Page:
Introduction to DDD


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Domain-Driven Design by Eduards Sizovs

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  • Introduction to DDD

    1. 1. Introduction toDomain-Driven Design
    2. 2. Speaker Eduards SizovsSoftware Architect at 4finance - linkedin/in/eduardsi -
    3. 3. Agenda• What is DDD• Principles• Benefits• Why people do not use DDD• Building blocks• How to start
    4. 4. What is DDD• DDD – approach to developing software where application’s domain model reflects real business model and core domain is the primary project focus domain.compareTo(technology) > 0
    5. 5. Close creative collaboration• Team + Domain Experts works together• Chaotic info is transformed into practical model• Model is continuously distilled and refined• It’s not just quizing for requirements
    6. 6. Common (Ubiquitous) language• Model is based on Ubiquitous Language (UL) Model Team Customer
    7. 7. UL example (user story)• Bad: When user logs in using valid data, his active credits are displayed• Good: When borrower logs in using valid credentials, his open loans are displayed
    8. 8. Example• User user = userFactory.newInstance();• userService.register(user);• Application application;• Loan loan = loanService.takeCredit(application, user);• if (loan != null) { ... User user = userFactory.newUser(); user.register(); LoanApplication application; Loan loan = user.applyForLoan(application); if (application.rejected()) …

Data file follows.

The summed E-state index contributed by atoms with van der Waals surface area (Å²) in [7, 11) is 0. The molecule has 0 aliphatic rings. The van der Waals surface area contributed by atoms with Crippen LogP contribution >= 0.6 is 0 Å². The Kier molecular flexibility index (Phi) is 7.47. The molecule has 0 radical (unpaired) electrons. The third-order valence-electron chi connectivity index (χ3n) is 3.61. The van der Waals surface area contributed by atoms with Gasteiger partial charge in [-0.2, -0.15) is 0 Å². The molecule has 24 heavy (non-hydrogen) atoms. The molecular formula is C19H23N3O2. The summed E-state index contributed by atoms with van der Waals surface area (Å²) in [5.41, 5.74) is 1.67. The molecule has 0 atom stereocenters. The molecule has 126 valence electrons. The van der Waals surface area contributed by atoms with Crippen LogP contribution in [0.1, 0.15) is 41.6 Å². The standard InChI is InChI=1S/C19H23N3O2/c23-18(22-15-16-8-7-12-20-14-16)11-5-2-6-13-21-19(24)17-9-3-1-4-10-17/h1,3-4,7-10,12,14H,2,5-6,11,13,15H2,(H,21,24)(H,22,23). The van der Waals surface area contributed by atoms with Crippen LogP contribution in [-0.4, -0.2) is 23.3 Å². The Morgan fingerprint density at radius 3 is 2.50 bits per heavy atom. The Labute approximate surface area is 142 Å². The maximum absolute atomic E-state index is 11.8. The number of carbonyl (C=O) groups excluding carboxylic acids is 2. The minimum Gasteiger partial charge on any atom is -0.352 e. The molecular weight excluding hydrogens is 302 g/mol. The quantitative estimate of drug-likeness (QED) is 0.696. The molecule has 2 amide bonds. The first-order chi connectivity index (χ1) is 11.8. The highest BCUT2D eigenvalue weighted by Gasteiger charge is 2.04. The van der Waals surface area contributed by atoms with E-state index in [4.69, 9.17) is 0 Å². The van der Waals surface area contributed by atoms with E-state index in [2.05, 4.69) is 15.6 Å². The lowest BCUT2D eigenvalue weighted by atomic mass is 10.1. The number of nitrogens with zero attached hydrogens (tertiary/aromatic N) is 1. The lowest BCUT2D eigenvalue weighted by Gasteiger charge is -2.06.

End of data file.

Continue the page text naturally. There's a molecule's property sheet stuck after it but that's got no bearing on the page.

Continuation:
9. 9. Natural refinementIf sophisticated can easily That way we domain experts do notweaknesses in the find understand the model, there is something wrong with domain model the model
    10. 10. Domain encapsulation• Focus on specific business operation (e.g. Loans)• Isolation from other domains (Loans from Credit Bureau)• Isolated from other layers (UI, integration)• Loose coupling with external dependencies (anti- corruption layer)
    11. 11. Technical simplicity• No heavyweight framework dependencies• POJOlicious design
    12. 12. Domain’s richness• Domain is a rich model of entities, relations, rules and conditions, not just a data carrying entities
    13. 13. Benefits• Ubiquitous Language in communication, requirements, specification, domain model, tests• Common model that the team can use to communicate about business requirements• The model is modular, extensible and easy to maintain• Business model is encapsulated in one place• Model is easy testable based on real business scenarios• Final Code = Domain specification
    14. 14. If you do not follow DDD• Likely you will have a fat service layer with anemic domain model• Domain rules and business logic are scattered in many helpers and facades• Harder to react to business requirement changes• Communication is difficult
    15. 15. From PEAA
    16. 16. Anemic Domain Model• Common architectural anti-pattern• Violates basic OO principle – encapsulation• “Service-driven DTOs”